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Michigan State fans’ hopes fizzle by halftime

Associated Press Writer

DETROIT (AP) ó Down 55-34 at halftime, the party that was Michigan State’s magical season began to fizzle and sputter in downtown Detroit on Monday night, while the streets of Chapel Hill buzzed.

Detroit’s downtown had been on the verge of a green-and-white frenzy as Michigan State entered its third NCAA men’s basketball championship game. But the North Carolina Tar Heels won in a blowout, 89-72.

Crowds that hours earlier had filled two outdoor tents at Cheli’s Chili Bar in Detroit dissipated one by one, then in small groups, into the chilly night.

This year’s run through the tournament was still an accomplishment, 36-year-old Keley Taggart said at the start of the second half. The No. 2 seed Spartans knocked off two No. 1 seeds ó Louisville and Connecticut ó to get to the final game.

“I was here Saturday when the Spartans beat Connecticut,” Taggart said. “It was like nothing I’ve ever seen in Detroit. It brought us all together.”

East Lansing Police Lt. Kevin Daley said fans were subdued as the first half ended with the Spartans behind, 55-34.

By early Tuesday, East Lansing police had arrested three or four people they said were trying to set furniture on fire and jailed another half dozen for disorderly conduct, Daley said.

About 2,500 people had gathered at an apartment complex near campus, but the after-game crowd wasn’t courting trouble as police kept an eye on the gathering, he said.

Thousands of Spartan fans watched the game on the huge electronic scoreboards at the Breslin Center, Michigan State’s basketball arena, making the best out of a great tournament run.

“No. 2 out of 64 teams ó that’s pretty impressive, especially since they weren’t supposed to make it that far,” said recent Michigan State graduate Erich Haezebrouck of Delta Township, near Lansing.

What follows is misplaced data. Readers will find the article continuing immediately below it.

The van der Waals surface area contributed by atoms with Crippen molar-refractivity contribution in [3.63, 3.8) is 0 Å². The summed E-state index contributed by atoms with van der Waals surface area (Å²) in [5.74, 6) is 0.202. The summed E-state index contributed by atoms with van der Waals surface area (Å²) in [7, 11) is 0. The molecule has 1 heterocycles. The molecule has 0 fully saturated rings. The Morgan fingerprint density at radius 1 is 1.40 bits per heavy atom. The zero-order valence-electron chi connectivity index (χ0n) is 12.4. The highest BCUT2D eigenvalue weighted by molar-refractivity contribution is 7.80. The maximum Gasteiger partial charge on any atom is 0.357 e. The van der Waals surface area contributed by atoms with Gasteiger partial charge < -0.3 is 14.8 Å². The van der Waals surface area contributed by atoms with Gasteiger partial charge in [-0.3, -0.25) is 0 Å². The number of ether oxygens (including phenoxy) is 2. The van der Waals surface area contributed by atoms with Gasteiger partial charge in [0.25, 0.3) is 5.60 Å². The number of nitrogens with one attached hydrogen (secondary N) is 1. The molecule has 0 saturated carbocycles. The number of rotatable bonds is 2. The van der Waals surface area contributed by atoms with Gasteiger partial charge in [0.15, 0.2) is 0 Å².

In Chapel Hill, police said about 50,000 gathered on the main downtown drag in Chapel Hill after the win. About 20 small fires of wood and paper were lit in the street and some fans jumped over them in celebration.

Ottis Cox, a 2005 UNC alumnus and youth minister in Plymouth, N.C., said he didn’t know what possessed him when asked why he jumped through the flames.

“I can’t explain it,” he said. “It’s unexplainable. You talking about the fire or the national championship?”

Police there reported only a handful of arrests, along with several ambulance calls for problems ranging from alcohol use to burns from the fires in the street, Lt. Kevin Gunter said.

“Considering the number of people in a very confined area, things are going relatively well,” he said.

Earlier, students and fans packed the Smith Center to watch Tyler Hansbrough, Ty Lawson and the rest of coach Roy Williams’ team in larger-than-life fashion, on a 16-foot-by-20-foot screen and four video scoreboards.

The rowdy fans jumped around before the opening tip, as is customary there before a game. They roared with glee as the Tar Heels needed only about 4 minutes to build a double-digit lead.

And after they went up by 20 midway through the first half ó making victory almost certain ó the time on the game clock couldn’t tick away quickly enough.

In the usual friendly wager between the schools’ home state governors, Michigan Gov. Jennifer Granholm, who attended the game, now owes North Carolina Gov. Beverly Perdue a photo of her wearing a Tar Heels jersey while dining on North Carolina specialties Perdue will send. She also has to donate $100 to a North Carolina food bank.


Associated Press writers Kathy Barks Hoffman in East Lansing and Joedy McCreary in Chapel Hill, N.C., contributed to this report.


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